Don't really know how to start this post, I guess I'm just trying to reach out as I don't know where to go next... I haven't had any kind of official autism diagnosis.
I don't know how you know whether what you're feeling is down to autism or whether its just me... I'm scared of talking to the docs about autism again - I've already raised it once but the doc said what would it benefit me by knowing and when I look back on it that was the end it the conversation... yet I'm still fighting my own mind to try and work out why I can't make friends, don't fit in, can't look someone in the eye, obsess over hobbies and don't know how to talk about feelings... how do I know if this is autism or just my mind being crazy?? What if the docs just say it's me being silly?! How do you move on from a non-autism diagnosis?!
Any words of guidance please?!
I certainly can understand that feeling. I've failed to communicate the first time I tried asking for an assessment, and it ended with that they misunderstood that I didn't want one....I felt terrible and wasn't sure what to do next. I think for the second time, you are now more prepared than the first. If they ask you that question again, you can say it's for your peace of mind, and provide an explanation for your difficulties. The NAS has listed some benefits of getting a diagnosis as an adult: https://www.autism.org.uk/about/diagnosis/adults.aspx If it's hard to explain to the GP (and many others along the referral process), you could also consider going for a private diagnosis.
Regardless of whether or not you get a diagnosis, it seems that you certainly identify with the life experiences of autistic people, the autism community is very open to those who self-identify and relate to the experiences.
Firstly if you are autistic then you are autistic whether you get a diagnosis or not. The diagnosis is just confirmation. I personally felt like I needed the diagnosis as reassurance that I'm not just weird or a bad person.
If you are autistic. I don't think you can ever completely know what is down to autism or what isn't. There are some things like eye contact that are very typical of autism. Other behaviours can become more blurred. They could be because of autism or they could just be part of your personality.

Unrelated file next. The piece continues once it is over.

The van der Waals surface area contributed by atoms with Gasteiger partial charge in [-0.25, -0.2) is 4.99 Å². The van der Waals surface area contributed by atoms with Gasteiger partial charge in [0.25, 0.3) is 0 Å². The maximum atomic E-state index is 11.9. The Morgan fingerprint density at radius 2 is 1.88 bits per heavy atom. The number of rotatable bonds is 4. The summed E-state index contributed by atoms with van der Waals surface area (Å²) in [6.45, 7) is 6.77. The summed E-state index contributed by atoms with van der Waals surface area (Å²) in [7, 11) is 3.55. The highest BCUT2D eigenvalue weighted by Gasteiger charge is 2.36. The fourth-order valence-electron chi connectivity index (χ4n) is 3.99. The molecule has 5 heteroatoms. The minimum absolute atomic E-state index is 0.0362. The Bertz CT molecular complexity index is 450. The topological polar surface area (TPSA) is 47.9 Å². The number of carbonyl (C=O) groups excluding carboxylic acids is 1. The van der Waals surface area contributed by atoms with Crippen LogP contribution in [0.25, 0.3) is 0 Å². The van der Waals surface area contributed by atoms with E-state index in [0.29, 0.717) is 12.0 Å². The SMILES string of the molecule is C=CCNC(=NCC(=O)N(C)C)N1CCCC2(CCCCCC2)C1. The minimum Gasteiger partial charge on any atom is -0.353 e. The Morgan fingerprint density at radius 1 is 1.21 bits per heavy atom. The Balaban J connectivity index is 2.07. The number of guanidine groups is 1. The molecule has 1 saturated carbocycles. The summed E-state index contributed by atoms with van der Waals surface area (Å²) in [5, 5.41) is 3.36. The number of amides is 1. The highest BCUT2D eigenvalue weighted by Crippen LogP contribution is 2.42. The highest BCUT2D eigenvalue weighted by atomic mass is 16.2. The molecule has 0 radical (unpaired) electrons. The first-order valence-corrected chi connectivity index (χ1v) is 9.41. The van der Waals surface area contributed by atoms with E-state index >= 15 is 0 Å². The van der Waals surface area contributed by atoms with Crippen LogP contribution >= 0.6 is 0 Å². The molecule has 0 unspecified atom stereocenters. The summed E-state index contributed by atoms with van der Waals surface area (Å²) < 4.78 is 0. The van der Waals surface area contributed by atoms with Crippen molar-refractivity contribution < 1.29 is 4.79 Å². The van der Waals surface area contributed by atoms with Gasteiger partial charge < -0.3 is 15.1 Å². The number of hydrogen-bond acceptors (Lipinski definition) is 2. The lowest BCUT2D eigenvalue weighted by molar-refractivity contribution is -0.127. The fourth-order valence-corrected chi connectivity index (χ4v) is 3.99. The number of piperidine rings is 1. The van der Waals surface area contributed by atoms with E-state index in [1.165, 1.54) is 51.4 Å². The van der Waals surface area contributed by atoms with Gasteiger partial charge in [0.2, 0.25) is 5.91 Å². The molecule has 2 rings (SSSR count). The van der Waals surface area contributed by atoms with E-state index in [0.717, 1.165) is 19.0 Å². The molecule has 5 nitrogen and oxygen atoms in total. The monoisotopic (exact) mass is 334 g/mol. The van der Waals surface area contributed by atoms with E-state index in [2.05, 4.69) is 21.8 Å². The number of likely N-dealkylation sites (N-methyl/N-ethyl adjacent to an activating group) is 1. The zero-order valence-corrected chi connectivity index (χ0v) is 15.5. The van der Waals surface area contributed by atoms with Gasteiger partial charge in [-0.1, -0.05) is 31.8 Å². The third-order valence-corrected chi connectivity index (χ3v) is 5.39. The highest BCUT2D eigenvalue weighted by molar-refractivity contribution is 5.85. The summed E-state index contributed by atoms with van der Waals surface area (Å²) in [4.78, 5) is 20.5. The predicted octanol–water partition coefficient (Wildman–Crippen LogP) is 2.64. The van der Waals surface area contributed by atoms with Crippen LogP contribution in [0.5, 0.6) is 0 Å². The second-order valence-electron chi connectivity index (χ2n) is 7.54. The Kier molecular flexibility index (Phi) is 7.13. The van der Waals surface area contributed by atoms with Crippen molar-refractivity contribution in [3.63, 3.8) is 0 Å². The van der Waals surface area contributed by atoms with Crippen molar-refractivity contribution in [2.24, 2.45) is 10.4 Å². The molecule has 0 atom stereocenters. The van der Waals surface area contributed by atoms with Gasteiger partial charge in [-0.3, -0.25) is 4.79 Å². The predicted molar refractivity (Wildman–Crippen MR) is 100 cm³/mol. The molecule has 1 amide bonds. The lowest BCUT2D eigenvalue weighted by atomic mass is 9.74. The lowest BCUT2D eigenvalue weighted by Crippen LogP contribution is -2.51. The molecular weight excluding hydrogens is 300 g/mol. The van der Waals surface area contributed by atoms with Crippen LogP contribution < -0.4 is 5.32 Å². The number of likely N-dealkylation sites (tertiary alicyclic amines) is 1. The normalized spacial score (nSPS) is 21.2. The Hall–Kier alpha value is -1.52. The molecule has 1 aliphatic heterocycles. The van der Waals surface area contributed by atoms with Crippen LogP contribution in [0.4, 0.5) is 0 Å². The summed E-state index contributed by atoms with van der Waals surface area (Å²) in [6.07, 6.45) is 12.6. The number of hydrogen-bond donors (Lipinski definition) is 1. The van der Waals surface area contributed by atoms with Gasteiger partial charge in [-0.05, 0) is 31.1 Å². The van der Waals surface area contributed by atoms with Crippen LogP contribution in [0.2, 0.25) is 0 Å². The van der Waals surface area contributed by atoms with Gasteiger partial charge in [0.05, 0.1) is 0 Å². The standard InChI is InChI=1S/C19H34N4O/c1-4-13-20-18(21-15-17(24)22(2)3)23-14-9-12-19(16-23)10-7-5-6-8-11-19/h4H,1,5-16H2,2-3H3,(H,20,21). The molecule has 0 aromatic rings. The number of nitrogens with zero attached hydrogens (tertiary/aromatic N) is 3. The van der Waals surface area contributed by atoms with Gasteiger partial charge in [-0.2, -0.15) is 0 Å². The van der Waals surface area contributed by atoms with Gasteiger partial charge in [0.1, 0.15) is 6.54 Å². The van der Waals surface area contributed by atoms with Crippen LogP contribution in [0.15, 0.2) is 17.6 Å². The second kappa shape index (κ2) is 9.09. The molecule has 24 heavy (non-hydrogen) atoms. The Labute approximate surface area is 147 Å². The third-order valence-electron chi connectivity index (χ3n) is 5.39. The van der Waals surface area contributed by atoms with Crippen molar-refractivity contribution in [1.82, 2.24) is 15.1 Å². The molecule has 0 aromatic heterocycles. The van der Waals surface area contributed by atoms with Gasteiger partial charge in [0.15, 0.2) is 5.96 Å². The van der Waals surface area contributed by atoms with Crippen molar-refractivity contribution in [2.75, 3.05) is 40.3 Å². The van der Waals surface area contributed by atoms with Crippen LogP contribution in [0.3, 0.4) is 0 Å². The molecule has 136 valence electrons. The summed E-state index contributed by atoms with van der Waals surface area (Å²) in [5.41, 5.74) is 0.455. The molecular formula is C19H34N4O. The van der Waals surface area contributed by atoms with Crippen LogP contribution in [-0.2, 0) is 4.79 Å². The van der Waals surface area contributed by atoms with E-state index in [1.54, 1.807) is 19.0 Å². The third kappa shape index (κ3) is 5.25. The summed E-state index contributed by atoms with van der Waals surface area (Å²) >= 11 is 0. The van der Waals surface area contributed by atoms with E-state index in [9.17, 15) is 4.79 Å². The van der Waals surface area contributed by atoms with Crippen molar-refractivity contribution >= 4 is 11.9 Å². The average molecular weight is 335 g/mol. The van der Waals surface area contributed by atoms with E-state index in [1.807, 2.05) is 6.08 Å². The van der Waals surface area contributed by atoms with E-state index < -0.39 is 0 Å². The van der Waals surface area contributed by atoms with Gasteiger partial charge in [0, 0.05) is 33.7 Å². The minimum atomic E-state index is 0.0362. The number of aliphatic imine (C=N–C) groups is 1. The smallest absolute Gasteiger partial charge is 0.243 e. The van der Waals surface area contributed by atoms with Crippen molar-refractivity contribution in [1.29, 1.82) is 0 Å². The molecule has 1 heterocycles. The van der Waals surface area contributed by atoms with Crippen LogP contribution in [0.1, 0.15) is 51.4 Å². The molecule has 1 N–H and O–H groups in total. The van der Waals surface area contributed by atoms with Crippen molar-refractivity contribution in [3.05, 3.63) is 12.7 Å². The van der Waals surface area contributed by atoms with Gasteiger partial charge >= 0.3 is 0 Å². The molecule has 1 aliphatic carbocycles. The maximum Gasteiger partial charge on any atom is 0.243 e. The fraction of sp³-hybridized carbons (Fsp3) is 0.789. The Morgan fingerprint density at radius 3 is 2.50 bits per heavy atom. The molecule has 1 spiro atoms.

If you are looking at getting diagnosed I would write down the points that you think are most relevant about why you should be referred. Taking the AQ test and writing down the score would also be helpful. This way you can think of what you want/need to say before you go in so you don't get flustered or overwhelmed trying to explain.
If they ask if it would make a difference knowing I personally would say yes it will help me to understand myself and give me peace of mind. It also can give you support in the work place and legal protection. For some people it helps them get benefits that they need.
Good luck with whatever you decide.
As the previous two answers counsel, a diagnosis will give you an explanation for your difficulties. A diagnosis also confers feelings of validation and authenticity. These are important values for everyone.
Your GP doesn’t have the right to decide for you what the benefits would be. I would suggest you either ask your doctor again and be more insistent, or change your GP. Most surgeries these days do appoint a doctor as your designated GP, so you can ask to see another GP.
If you write down a brief history of your difficulties and the consequences of those difficulties, take it with you so the GP can’t dismiss your request so lightly. Alternatively, email the GP with your reasons for wanting a diagnosis before your next appointment. All the best, Graham.
I think Binary is right. The best place to start is by taking one of the Autism AQ tests. My own GP said there was quite a high correlation and reliability between these tests and a formal diagnosis. So, he was quite happy to refer me for a diagnostic assessment when I was able to tell him I'd already taken the test and got results that suggested I was very likely to be autistic (indeed, in-line with my autistic sensibilities, I'd taken variations of the test numerous times, and gotten fairly consistent results).
There are several variations on then test, but they all stem from the same origins. There's a 50-question version available at this link:
… or, you can take a newly revised 121-question version at the link below (personally, I find this one more insightful, as it provides a visual representation at the end of how your unique psychological topography is manifested):